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We describe the performance of the Boolardy Engineering Test Array, the prototype for the Australian Square Kilometre Array Pathfinder telescope. Boolardy Engineering Test Array is the first aperture synthesis radio telescope to use phased array feed technology, giving it the ability to electronically form up to nine dual-polarisation beams. We report the methods developed for forming and measuring the beams, and the adaptations that have been made to the traditional calibration and imaging procedures in order to allow BETA to function as a multi-beam aperture synthesis telescope. We describe the commissioning of the instrument and present details of Boolardy Engineering Test Array’s performance: sensitivity, beam characteristics, polarimetric properties, and image quality. We summarise the astronomical science that it has produced and draw lessons from operating Boolardy Engineering Test Array that will be relevant to the commissioning and operation of the final Australian Square Kilometre Array Path telescope.
This paper describes the system architecture of a newly constructed radio telescope – the Boolardy engineering test array, which is a prototype of the Australian square kilometre array pathfinder telescope. Phased array feed technology is used to form multiple simultaneous beams per antenna, providing astronomers with unprecedented survey speed. The test array described here is a six-antenna interferometer, fitted with prototype signal processing hardware capable of forming at least nine dual-polarisation beams simultaneously, allowing several square degrees to be imaged in a single pointed observation. The main purpose of the test array is to develop beamforming and wide-field calibration methods for use with the full telescope, but it will also be capable of limited early science demonstrations.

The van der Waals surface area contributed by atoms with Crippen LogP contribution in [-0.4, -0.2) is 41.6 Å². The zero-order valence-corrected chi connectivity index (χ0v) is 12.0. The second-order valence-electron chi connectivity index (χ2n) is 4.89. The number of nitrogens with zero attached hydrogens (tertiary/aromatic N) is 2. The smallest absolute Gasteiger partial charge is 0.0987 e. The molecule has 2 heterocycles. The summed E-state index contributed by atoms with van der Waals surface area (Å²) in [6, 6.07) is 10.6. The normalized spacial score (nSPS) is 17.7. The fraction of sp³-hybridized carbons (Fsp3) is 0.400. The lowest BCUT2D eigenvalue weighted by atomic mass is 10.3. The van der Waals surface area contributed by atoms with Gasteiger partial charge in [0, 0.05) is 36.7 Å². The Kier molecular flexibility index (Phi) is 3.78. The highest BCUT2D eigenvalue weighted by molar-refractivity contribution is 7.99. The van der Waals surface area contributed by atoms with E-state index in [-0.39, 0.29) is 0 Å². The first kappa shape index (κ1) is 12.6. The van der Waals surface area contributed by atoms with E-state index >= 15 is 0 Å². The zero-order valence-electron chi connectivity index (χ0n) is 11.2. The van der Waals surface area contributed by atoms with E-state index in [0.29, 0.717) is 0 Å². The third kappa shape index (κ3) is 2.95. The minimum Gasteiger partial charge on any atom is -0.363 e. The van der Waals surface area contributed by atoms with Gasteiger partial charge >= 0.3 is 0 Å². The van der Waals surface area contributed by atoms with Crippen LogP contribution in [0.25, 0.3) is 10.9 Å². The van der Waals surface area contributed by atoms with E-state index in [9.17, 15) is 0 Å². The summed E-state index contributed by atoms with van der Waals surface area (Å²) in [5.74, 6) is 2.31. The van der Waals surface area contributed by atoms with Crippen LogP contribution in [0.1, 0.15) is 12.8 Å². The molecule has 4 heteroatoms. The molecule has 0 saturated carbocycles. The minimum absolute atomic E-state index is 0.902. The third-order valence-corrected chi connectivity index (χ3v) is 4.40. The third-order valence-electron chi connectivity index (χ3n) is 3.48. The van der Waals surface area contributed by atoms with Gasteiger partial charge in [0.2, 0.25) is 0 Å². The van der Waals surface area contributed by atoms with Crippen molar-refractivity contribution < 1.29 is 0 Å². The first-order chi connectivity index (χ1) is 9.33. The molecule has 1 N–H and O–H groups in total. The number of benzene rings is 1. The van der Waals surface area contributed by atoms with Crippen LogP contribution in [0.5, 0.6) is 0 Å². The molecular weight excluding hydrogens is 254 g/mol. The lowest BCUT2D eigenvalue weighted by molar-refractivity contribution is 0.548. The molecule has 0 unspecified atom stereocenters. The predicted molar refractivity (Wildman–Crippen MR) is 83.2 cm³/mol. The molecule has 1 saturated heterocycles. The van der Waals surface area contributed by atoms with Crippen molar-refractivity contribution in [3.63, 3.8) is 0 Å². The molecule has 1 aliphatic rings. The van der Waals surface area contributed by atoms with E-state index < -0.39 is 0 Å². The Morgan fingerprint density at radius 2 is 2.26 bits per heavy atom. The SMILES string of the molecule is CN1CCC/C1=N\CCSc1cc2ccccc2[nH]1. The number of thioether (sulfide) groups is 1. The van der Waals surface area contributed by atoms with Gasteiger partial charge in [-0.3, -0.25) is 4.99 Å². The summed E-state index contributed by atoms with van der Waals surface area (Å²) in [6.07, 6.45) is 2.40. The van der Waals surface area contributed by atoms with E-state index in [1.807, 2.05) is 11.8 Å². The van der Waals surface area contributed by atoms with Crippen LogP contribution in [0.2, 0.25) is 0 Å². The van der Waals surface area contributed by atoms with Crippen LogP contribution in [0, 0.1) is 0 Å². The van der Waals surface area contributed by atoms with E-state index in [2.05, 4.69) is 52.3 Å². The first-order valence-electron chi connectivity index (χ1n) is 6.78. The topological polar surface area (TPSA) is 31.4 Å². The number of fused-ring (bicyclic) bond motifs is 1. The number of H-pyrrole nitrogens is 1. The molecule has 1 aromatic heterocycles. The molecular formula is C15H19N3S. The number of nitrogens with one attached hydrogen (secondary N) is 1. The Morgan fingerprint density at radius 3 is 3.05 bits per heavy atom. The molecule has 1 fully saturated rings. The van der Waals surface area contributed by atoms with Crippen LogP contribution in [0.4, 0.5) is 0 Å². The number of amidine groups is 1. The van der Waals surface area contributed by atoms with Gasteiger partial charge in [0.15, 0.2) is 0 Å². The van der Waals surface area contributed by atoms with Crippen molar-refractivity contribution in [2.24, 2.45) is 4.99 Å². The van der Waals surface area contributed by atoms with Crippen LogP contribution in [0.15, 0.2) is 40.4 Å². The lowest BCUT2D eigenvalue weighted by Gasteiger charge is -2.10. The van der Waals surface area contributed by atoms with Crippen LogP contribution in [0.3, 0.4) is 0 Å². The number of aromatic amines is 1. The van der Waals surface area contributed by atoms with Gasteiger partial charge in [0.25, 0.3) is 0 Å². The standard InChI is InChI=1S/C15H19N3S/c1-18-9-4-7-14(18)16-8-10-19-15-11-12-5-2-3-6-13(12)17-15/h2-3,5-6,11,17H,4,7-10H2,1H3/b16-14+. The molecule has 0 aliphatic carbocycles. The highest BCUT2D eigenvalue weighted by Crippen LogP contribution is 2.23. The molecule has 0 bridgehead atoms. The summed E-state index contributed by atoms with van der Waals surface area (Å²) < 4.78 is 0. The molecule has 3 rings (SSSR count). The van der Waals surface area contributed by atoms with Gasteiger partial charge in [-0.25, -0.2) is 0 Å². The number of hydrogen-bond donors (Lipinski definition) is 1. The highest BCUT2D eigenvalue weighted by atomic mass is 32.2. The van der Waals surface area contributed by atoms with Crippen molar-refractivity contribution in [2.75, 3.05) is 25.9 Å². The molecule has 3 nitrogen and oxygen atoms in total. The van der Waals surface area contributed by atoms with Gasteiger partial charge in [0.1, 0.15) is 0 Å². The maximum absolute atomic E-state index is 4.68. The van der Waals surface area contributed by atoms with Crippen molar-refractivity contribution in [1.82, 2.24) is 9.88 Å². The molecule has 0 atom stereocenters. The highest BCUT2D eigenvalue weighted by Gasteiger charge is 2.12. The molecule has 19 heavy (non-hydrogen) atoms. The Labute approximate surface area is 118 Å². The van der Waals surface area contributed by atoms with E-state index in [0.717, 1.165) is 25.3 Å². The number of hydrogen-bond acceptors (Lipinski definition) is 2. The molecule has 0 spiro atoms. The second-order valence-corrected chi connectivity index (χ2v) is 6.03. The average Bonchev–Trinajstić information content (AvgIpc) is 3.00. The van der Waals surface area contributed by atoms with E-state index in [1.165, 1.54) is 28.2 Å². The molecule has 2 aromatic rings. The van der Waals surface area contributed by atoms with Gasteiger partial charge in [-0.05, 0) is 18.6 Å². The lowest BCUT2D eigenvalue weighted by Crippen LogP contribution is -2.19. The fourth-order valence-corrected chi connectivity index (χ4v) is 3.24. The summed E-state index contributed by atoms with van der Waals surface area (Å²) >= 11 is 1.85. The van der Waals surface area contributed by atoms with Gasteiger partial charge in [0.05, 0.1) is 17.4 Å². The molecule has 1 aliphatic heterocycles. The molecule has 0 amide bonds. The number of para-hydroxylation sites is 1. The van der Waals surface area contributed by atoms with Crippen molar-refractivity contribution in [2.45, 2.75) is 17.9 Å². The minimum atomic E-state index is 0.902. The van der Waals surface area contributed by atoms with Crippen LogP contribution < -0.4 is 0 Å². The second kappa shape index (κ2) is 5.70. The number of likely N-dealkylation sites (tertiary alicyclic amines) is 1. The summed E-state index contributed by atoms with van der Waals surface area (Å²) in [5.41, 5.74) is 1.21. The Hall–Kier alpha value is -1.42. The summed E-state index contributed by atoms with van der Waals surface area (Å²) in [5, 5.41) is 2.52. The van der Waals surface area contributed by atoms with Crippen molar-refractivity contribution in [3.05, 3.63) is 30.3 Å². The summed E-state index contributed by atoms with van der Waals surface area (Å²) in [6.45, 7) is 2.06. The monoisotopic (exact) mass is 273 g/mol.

There are no evidence-based treatments for severe and enduring anorexia nervosa (SE-AN). This study evaluated the relative efficacy of cognitive behavioral therapy (CBT-AN) and specialist supportive clinical management (SSCM) for adults with SE-AN.
Sixty-three participants with a diagnosis of AN, who had at least a 7-year illness history, were treated in a multi-site randomized controlled trial (RCT). During 30 out-patient visits spread over 8 months, they received either CBT-AN or SSCM, both modified for SE-AN. Participants were assessed at baseline, end of treatment (EOT), and at 6- and 12-month post-treatment follow-ups. The main outcome measures were quality of life, mood disorder symptoms and social adjustment. Weight, eating disorder (ED) psychopathology, motivation for change and health-care burden were secondary outcomes.
Thirty-one participants were randomized to CBT-AN and 32 to SSCM with a retention rate of 85% achieved at the end of the study. At EOT and follow-up, both groups showed significant improvement. There were no differences between treatment groups at EOT. At the 6-month follow-up, CBT-AN participants had higher scores on the Weissman Social Adjustment Scale (WSAS; p = 0.038) and at 12 months they had lower Eating Disorder Examination (EDE) global scores (p = 0.004) and higher readiness for recovery (p = 0.013) compared to SSCM.
Patients with SE-AN can make meaningful improvements with both therapies. Both treatments were acceptable and high retention rates at follow-up were achieved. Between-group differences at follow-up were consistent with the nature of the treatments given.
The IntCal09 and Marine09 radiocarbon calibration curves have been revised utilizing newly available and updated data sets from 14C measurements on tree rings, plant macrofossils, speleothems, corals, and foraminifera. The calibration curves were derived from the data using the random walk model (RWM) used to generate IntCal09 and Marine09, which has been revised to account for additional uncertainties and error structures. The new curves were ratified at the 21st International Radiocarbon conference in July 2012 and are available as Supplemental Material at www.radiocarbon.org. The database can be accessed at http://intcal.qub.ac.uk/intcal13/.